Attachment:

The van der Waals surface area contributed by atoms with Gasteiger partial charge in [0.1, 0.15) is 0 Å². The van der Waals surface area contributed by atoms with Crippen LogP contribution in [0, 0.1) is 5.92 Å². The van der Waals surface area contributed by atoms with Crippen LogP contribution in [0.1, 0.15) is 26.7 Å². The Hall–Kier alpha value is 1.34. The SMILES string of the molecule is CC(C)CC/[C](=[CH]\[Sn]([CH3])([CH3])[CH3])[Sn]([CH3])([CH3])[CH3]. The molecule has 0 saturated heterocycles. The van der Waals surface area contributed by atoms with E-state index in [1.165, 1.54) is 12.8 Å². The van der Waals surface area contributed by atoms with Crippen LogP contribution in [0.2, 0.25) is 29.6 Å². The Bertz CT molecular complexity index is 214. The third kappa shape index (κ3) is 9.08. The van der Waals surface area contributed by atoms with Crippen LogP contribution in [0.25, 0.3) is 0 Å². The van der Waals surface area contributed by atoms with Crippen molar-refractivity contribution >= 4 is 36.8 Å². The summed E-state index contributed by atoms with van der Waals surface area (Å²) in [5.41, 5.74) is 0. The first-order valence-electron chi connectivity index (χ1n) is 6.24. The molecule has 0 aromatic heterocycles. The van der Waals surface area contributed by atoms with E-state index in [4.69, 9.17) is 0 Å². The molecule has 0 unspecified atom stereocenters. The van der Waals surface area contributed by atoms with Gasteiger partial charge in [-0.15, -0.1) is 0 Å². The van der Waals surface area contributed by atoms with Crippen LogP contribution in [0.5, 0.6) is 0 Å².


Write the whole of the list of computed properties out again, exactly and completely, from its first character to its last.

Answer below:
The van der Waals surface area contributed by atoms with Gasteiger partial charge in [0.1, 0.15) is 0 Å². The van der Waals surface area contributed by atoms with Crippen LogP contribution in [0, 0.1) is 5.92 Å². The van der Waals surface area contributed by atoms with Crippen LogP contribution in [0.1, 0.15) is 26.7 Å². The Hall–Kier alpha value is 1.34. The SMILES string of the molecule is CC(C)CC/[C](=[CH]\[Sn]([CH3])([CH3])[CH3])[Sn]([CH3])([CH3])[CH3]. The molecule has 0 saturated heterocycles. The van der Waals surface area contributed by atoms with E-state index in [1.165, 1.54) is 12.8 Å². The van der Waals surface area contributed by atoms with Crippen LogP contribution in [0.2, 0.25) is 29.6 Å². The Bertz CT molecular complexity index is 214. The third kappa shape index (κ3) is 9.08. The van der Waals surface area contributed by atoms with Crippen LogP contribution in [0.25, 0.3) is 0 Å². The van der Waals surface area contributed by atoms with Crippen molar-refractivity contribution >= 4 is 36.8 Å². The summed E-state index contributed by atoms with van der Waals surface area (Å²) in [5.41, 5.74) is 0. The first-order valence-electron chi connectivity index (χ1n) is 6.24. The molecule has 0 aromatic heterocycles. The van der Waals surface area contributed by atoms with E-state index in [4.69, 9.17) is 0 Å². The molecule has 0 unspecified atom stereocenters. The van der Waals surface area contributed by atoms with Gasteiger partial charge in [-0.15, -0.1) is 0 Å². The van der Waals surface area contributed by atoms with Crippen LogP contribution in [0.5, 0.6) is 0 Å².